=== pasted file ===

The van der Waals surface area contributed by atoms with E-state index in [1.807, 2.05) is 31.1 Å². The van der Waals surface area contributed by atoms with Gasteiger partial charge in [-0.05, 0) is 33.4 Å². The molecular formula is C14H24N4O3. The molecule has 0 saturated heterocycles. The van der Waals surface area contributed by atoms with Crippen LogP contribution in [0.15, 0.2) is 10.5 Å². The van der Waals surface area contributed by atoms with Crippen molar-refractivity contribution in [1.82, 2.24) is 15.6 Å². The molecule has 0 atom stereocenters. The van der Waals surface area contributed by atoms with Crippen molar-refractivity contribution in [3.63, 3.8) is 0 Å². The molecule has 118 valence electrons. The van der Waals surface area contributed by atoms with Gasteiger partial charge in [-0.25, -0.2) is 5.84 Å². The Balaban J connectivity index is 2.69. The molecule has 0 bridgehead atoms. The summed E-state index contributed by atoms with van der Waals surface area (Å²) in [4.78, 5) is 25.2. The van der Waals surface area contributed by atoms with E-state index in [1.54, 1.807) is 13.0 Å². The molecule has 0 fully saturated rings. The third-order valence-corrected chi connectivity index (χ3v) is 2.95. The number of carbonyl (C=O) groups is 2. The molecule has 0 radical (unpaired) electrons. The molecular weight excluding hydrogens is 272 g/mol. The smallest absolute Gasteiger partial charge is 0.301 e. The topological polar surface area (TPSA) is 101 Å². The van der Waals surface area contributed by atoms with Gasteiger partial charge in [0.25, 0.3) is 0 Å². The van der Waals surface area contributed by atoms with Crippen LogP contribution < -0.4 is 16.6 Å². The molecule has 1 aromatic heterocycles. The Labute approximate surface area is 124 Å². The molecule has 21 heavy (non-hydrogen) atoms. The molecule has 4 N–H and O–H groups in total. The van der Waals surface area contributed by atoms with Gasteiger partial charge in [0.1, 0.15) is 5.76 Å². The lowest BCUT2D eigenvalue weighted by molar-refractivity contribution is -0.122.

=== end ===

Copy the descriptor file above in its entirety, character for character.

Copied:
The van der Waals surface area contributed by atoms with E-state index in [1.807, 2.05) is 31.1 Å². The van der Waals surface area contributed by atoms with Gasteiger partial charge in [-0.05, 0) is 33.4 Å². The molecular formula is C14H24N4O3. The molecule has 0 saturated heterocycles. The van der Waals surface area contributed by atoms with Crippen LogP contribution in [0.15, 0.2) is 10.5 Å². The van der Waals surface area contributed by atoms with Crippen molar-refractivity contribution in [1.82, 2.24) is 15.6 Å². The molecule has 0 atom stereocenters. The van der Waals surface area contributed by atoms with Crippen molar-refractivity contribution in [3.63, 3.8) is 0 Å². The molecule has 118 valence electrons. The van der Waals surface area contributed by atoms with Gasteiger partial charge in [-0.25, -0.2) is 5.84 Å². The Balaban J connectivity index is 2.69. The molecule has 0 bridgehead atoms. The summed E-state index contributed by atoms with van der Waals surface area (Å²) in [4.78, 5) is 25.2. The van der Waals surface area contributed by atoms with E-state index in [1.54, 1.807) is 13.0 Å². The molecule has 0 fully saturated rings. The third-order valence-corrected chi connectivity index (χ3v) is 2.95. The number of carbonyl (C=O) groups is 2. The molecule has 0 radical (unpaired) electrons. The molecular weight excluding hydrogens is 272 g/mol. The smallest absolute Gasteiger partial charge is 0.301 e. The topological polar surface area (TPSA) is 101 Å². The van der Waals surface area contributed by atoms with Gasteiger partial charge in [0.25, 0.3) is 0 Å². The van der Waals surface area contributed by atoms with Crippen LogP contribution < -0.4 is 16.6 Å². The molecule has 1 aromatic heterocycles. The Labute approximate surface area is 124 Å². The molecule has 21 heavy (non-hydrogen) atoms. The molecule has 4 N–H and O–H groups in total. The van der Waals surface area contributed by atoms with Gasteiger partial charge in [0.1, 0.15) is 5.76 Å². The lowest BCUT2D eigenvalue weighted by molar-refractivity contribution is -0.122.